Press on Environment and Wildlife
Pheasant breeding project suffers setback (September Week 4 (2005)) The prestigious project for breeding of the highly endangered western tragopan species suffered a further setback when another chick died at the Sarhan pheasantry on Friday, reported The Tribune.
With this three of the four chicks bred for the first time at the pheasantry have died. All chicks were born to the same pair in two clutches.
While Mr B.L. Negi, the Divisional Forest Officer (Wildlife), Sarhan, refused to confirm or deny the death of the chick, sources in the department said that the chick, which sustained an injury on one of its legs last month, had died.
Over the past two months four birds have died. Besides three chicks, an adult pheasant also expired but it had completed the average life span.
It is a project of global importance as Sarahan pheasantry is the only one of its kind in the world having the rare birds in captivity. “Tragopan melanocephalus” for the zoologists, the rare pheasant is placed high on the Red Data Book of the International Union for Nature Conservation (IUCN) listing the highly endangered species. The survival of the species depends on success of the breeding programme being pursued by the department since 1991.
It took 15 years to have a successful breeding, thanks to the guidance of Mr John Corder, conservation breeding expert from the World Pheasants Association, who had been making regular visits to monitor the programme.
However, it appears that the department lacks the requisite expertise in captive rearing which is as much a specialised as breeding. The success of the Rs 4.93 crore breeding project is very much in doubt now.
Besides the lone surviving chick, the pheasantry still has three pairs of the rare bird but the breeding programme is in doldrums. The department will have to have fresh look at the programme and ensure that trained staff was deployed for such projects. Failure of the project could deprive the state of similar projects which are in the pipeline.
Three deaths in three days at Gir sanctuary (September Week 4 (2005)) Marauding poachers have killed off most Indian tigers and now lions in Asia’s only preserve for the king of the jungle are mysteriously keeling over the dying.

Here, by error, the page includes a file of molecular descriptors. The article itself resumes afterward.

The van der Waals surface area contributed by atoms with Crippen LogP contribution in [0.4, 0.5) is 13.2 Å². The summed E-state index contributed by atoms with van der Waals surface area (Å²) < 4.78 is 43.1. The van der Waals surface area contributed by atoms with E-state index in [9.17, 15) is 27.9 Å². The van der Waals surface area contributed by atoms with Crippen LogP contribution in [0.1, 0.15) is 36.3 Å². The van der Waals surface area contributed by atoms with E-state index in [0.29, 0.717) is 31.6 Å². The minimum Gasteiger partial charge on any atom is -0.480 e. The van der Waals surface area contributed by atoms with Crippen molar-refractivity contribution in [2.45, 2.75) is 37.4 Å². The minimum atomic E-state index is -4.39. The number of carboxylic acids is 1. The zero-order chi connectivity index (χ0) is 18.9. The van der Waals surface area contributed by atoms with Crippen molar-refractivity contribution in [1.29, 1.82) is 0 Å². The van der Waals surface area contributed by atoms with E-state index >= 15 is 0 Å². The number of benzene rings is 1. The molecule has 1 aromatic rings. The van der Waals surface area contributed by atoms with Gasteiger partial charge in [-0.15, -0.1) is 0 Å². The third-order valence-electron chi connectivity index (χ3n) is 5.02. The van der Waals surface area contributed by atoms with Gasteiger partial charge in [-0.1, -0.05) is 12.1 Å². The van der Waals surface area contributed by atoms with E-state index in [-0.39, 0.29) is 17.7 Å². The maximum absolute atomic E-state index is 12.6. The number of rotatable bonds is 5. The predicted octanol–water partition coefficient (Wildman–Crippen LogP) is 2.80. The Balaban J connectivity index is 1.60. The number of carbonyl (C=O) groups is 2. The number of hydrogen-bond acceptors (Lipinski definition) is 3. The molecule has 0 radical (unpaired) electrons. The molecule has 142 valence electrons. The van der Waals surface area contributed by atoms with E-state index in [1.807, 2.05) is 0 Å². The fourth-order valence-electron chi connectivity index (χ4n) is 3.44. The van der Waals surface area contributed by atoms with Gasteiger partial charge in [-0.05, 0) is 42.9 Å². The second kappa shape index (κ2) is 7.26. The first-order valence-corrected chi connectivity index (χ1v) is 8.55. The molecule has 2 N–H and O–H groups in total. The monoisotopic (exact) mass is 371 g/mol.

Two lions and a lioness are reported to have died since Saturday in different parts of the Gir sanctuary and its surrounding areas, reports Times of India.
A lioness died during treatment on Sunday. Junagarh conservator of forests Bharat Pathak said the postmortem revealed that the death was caused by “toxic effect”. The department was waiting for a detailed analysis from the Forensic Science Laboratory before committing on the issue, he added.
A 14-year-old lion was found dead in Jamwada area of Akolwadi rrange. Confirming this, deputy conservator of forest (Junagadh west) Ram Kumar said the lion had completed its life span. “This lion had undergone treatment four times in the past one year. It was last treated on June 15 and then released into the jungle.”
Study of Rivers Long Overdue (September Week 4 (2005)) In M.P, the nine rivers and 11 cities situated on their banks have been included under the environment improvement programme under the 10th Five-year Plan. For this the Union Ministry of Environment & Forests has chalked out River Conservation Scheme. The Environmental Planning and Coordination Organisation (EPCO) has been assigned the responsibility of preparing the detailed report of the scheme. The state government has made a provision of Rs 3 crore for this purpose. Central Chronicle reported this development.
The Tribune reported a proposed study of the catchment area of Sutlej.
Concerned at recurring breakdown of the country’s largest hydroelectric venture, the 1500-MW Nathpa Jhakri project, due to excessive silt in Sutlej, the Union Ministry of Environment has decided on a comprehensive study to map environmental status of its catchment.